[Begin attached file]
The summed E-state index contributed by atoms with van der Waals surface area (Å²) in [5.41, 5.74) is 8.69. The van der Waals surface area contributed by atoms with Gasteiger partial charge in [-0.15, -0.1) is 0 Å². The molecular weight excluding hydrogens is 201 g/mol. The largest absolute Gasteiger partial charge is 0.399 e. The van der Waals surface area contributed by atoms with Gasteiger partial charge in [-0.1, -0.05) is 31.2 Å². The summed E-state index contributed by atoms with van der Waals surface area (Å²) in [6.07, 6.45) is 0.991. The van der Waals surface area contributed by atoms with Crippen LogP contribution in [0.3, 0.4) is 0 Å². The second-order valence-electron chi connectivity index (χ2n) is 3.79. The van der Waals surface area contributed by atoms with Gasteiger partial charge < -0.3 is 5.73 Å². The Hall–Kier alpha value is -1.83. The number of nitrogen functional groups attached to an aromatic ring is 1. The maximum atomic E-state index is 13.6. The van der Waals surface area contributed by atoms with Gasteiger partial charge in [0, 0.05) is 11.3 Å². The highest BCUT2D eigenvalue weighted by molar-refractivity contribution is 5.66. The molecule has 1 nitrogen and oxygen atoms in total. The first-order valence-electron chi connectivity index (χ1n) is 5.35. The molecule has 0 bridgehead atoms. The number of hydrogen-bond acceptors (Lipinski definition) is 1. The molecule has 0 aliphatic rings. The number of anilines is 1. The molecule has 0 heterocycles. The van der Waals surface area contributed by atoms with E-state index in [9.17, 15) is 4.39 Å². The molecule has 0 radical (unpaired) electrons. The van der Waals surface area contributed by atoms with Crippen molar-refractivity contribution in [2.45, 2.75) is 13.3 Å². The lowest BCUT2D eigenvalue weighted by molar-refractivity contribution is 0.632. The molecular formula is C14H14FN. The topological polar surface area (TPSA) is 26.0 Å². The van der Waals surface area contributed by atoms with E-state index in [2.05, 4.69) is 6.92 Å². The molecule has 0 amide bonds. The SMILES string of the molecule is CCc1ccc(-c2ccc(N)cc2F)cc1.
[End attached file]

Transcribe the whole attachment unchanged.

The summed E-state index contributed by atoms with van der Waals surface area (Å²) in [5.41, 5.74) is 8.69. The van der Waals surface area contributed by atoms with Gasteiger partial charge in [-0.15, -0.1) is 0 Å². The molecular weight excluding hydrogens is 201 g/mol. The largest absolute Gasteiger partial charge is 0.399 e. The van der Waals surface area contributed by atoms with Gasteiger partial charge in [-0.1, -0.05) is 31.2 Å². The summed E-state index contributed by atoms with van der Waals surface area (Å²) in [6.07, 6.45) is 0.991. The van der Waals surface area contributed by atoms with Crippen LogP contribution in [0.3, 0.4) is 0 Å². The second-order valence-electron chi connectivity index (χ2n) is 3.79. The van der Waals surface area contributed by atoms with Gasteiger partial charge < -0.3 is 5.73 Å². The Hall–Kier alpha value is -1.83. The number of nitrogen functional groups attached to an aromatic ring is 1. The maximum atomic E-state index is 13.6. The van der Waals surface area contributed by atoms with Gasteiger partial charge in [0, 0.05) is 11.3 Å². The highest BCUT2D eigenvalue weighted by molar-refractivity contribution is 5.66. The molecule has 1 nitrogen and oxygen atoms in total. The first-order valence-electron chi connectivity index (χ1n) is 5.35. The molecule has 0 bridgehead atoms. The number of hydrogen-bond acceptors (Lipinski definition) is 1. The molecule has 0 aliphatic rings. The number of anilines is 1. The molecule has 0 heterocycles. The van der Waals surface area contributed by atoms with E-state index in [9.17, 15) is 4.39 Å². The molecule has 0 radical (unpaired) electrons. The van der Waals surface area contributed by atoms with Crippen molar-refractivity contribution in [2.45, 2.75) is 13.3 Å². The lowest BCUT2D eigenvalue weighted by molar-refractivity contribution is 0.632. The molecular formula is C14H14FN. The topological polar surface area (TPSA) is 26.0 Å². The van der Waals surface area contributed by atoms with E-state index in [2.05, 4.69) is 6.92 Å². The molecule has 0 amide bonds. The SMILES string of the molecule is CCc1ccc(-c2ccc(N)cc2F)cc1.